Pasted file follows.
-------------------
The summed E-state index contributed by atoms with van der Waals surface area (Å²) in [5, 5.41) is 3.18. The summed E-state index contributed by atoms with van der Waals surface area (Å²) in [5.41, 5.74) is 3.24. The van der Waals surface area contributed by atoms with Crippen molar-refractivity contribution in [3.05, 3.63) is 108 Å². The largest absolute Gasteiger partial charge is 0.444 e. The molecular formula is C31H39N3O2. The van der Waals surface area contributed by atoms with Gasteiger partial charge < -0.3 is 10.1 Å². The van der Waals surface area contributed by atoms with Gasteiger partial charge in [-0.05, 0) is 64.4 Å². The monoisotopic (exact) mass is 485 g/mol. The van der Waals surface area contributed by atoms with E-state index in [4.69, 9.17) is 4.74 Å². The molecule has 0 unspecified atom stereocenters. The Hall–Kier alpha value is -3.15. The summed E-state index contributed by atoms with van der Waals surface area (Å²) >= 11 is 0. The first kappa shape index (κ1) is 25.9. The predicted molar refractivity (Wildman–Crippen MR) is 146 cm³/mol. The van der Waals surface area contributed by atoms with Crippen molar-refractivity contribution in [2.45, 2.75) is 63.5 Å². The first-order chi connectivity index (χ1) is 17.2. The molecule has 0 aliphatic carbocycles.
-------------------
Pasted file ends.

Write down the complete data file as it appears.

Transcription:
The summed E-state index contributed by atoms with van der Waals surface area (Å²) in [5, 5.41) is 3.18. The summed E-state index contributed by atoms with van der Waals surface area (Å²) in [5.41, 5.74) is 3.24. The van der Waals surface area contributed by atoms with Crippen molar-refractivity contribution in [3.05, 3.63) is 108 Å². The largest absolute Gasteiger partial charge is 0.444 e. The molecular formula is C31H39N3O2. The van der Waals surface area contributed by atoms with Gasteiger partial charge < -0.3 is 10.1 Å². The van der Waals surface area contributed by atoms with Gasteiger partial charge in [-0.05, 0) is 64.4 Å². The monoisotopic (exact) mass is 485 g/mol. The van der Waals surface area contributed by atoms with E-state index in [4.69, 9.17) is 4.74 Å². The molecule has 0 unspecified atom stereocenters. The Hall–Kier alpha value is -3.15. The summed E-state index contributed by atoms with van der Waals surface area (Å²) >= 11 is 0. The first kappa shape index (κ1) is 25.9. The predicted molar refractivity (Wildman–Crippen MR) is 146 cm³/mol. The van der Waals surface area contributed by atoms with Crippen molar-refractivity contribution in [2.45, 2.75) is 63.5 Å². The first-order chi connectivity index (χ1) is 17.2. The molecule has 0 aliphatic carbocycles.